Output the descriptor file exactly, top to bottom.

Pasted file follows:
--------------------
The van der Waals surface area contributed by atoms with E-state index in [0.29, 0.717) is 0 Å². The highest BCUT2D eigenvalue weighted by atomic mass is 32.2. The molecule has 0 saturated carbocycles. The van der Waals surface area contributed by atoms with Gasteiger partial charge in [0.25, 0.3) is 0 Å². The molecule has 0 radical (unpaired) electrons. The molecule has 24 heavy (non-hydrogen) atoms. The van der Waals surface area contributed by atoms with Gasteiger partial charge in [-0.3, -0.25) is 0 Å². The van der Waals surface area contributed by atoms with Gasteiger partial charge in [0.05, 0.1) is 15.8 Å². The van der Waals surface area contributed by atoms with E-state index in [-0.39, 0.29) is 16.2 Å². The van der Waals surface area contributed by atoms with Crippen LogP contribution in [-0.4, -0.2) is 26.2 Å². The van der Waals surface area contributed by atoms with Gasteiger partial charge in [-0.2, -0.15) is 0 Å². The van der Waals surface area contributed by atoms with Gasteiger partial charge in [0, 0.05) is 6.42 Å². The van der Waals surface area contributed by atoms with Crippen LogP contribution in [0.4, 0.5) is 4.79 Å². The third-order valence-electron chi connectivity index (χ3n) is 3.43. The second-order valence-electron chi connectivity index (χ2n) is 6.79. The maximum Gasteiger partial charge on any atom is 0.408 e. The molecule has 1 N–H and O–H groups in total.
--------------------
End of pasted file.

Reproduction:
The van der Waals surface area contributed by atoms with E-state index in [0.29, 0.717) is 0 Å². The highest BCUT2D eigenvalue weighted by atomic mass is 32.2. The molecule has 0 saturated carbocycles. The van der Waals surface area contributed by atoms with Gasteiger partial charge in [0.25, 0.3) is 0 Å². The molecule has 0 radical (unpaired) electrons. The molecule has 24 heavy (non-hydrogen) atoms. The van der Waals surface area contributed by atoms with Gasteiger partial charge in [-0.3, -0.25) is 0 Å². The van der Waals surface area contributed by atoms with Gasteiger partial charge in [0.05, 0.1) is 15.8 Å². The van der Waals surface area contributed by atoms with E-state index in [-0.39, 0.29) is 16.2 Å². The van der Waals surface area contributed by atoms with Crippen LogP contribution in [-0.4, -0.2) is 26.2 Å². The van der Waals surface area contributed by atoms with Gasteiger partial charge in [-0.2, -0.15) is 0 Å². The van der Waals surface area contributed by atoms with Gasteiger partial charge in [0, 0.05) is 6.42 Å². The van der Waals surface area contributed by atoms with Crippen LogP contribution in [0.4, 0.5) is 4.79 Å². The third-order valence-electron chi connectivity index (χ3n) is 3.43. The second-order valence-electron chi connectivity index (χ2n) is 6.79. The maximum Gasteiger partial charge on any atom is 0.408 e. The molecule has 1 N–H and O–H groups in total.